First things first: Joe Kidd doesn’t really stack up to films like The Good, the Bad and the Ugly, Outlaw Josey Wales, Unforgiven or even High Plains Drifter. But it’s still a prime example of a well-made, by the numbers, meat and potatoes Western with a perfectly tailored role for Eastwood; a deadpan, scowling, squinting badass with a dry sense of humor. He looks great , moves great and talk just enough; more comfortable letting his silences, squint and attitude do the talking . Elmore Leonard has crafted a lean, clean and straightforward narrative, which does not pose any strong moral questions or indulge in ideological debates, even though there was a lot of scope for that in the script. I have a feeling that both the script and the film was heavily edited down after Clint came on board. The film runs a crisp 87 minutes and is pretty much well paced for most of it’s running time. Which means that the film does not have the expansiveness, depth and scale of other John Sturges’ westerns like Hour of the Gun or The Magnificent Seven. Sturges was coming off a bad experience directing Steve McQueen in Les Mans(1971). He had quit the film midway as he couldn’t get along with McQueen . By some accounts , the same thing happened with Clint also on this film. Their relationship was acrimonious, with Clint, now a director himself and also one of the most powerful superstars in the industry, asserting himself in the making of the film. But Sturges still manages to leave his imprints on the film with his trademark widescreen compositions; and the film is magnificently photographed by Bruce Surtees, who puts the resplendent California landscape to good use. The film boasts of a great soundtrack by Eastwood regular Lalo Schifrin. All in all, a must for all Eastwood fans.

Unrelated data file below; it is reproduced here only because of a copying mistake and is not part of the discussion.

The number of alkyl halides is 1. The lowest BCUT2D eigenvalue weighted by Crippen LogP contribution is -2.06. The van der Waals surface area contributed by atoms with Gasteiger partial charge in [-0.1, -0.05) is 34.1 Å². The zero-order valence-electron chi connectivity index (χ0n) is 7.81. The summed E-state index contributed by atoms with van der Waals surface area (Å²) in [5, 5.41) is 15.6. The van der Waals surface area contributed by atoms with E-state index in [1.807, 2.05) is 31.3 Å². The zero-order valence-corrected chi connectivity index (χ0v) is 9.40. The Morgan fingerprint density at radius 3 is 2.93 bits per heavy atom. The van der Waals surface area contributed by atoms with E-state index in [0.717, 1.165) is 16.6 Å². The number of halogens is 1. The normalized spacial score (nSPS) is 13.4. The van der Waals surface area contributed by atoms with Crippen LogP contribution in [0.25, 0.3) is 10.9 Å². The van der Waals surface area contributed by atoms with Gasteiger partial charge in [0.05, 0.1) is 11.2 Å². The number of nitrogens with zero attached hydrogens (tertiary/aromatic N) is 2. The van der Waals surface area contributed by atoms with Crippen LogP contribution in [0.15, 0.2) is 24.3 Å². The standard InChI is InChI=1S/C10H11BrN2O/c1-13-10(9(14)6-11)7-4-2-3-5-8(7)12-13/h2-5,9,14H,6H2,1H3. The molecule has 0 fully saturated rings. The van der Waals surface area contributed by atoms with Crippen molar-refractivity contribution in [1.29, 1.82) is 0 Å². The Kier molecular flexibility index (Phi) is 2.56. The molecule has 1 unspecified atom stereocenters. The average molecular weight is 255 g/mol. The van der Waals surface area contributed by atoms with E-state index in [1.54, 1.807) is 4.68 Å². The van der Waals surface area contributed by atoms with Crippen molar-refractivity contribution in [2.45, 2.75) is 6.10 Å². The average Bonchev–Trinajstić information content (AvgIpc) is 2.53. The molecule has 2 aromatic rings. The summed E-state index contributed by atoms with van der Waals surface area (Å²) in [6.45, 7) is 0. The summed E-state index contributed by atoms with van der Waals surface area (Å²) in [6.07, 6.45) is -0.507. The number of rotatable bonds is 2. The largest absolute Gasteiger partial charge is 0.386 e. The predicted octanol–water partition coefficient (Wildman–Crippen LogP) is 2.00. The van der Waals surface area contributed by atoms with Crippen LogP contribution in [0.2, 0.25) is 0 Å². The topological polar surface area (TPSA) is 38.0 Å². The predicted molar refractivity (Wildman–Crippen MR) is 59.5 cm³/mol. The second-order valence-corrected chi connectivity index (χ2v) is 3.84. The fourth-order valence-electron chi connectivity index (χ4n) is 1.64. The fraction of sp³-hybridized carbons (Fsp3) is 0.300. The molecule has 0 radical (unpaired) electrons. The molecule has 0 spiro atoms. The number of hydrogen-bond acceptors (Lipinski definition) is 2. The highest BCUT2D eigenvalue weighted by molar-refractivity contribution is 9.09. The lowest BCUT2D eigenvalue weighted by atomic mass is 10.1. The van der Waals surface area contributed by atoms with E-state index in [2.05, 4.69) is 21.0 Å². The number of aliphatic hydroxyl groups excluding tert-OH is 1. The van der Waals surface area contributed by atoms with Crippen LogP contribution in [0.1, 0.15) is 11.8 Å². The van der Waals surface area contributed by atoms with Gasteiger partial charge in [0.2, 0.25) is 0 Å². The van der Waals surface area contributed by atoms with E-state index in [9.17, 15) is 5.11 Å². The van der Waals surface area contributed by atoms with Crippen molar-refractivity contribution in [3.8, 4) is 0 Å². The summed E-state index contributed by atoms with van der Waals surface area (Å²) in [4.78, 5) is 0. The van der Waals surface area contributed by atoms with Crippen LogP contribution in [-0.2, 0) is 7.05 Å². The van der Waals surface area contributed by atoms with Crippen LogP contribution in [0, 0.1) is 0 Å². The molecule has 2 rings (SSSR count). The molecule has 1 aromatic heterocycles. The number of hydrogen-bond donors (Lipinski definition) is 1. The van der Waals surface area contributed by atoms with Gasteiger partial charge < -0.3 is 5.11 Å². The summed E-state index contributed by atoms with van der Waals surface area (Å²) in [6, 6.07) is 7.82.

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Clint Eastwood

Clint Eastwood’s one-of-a-kind incarnation in Bridges of Madison County (1995).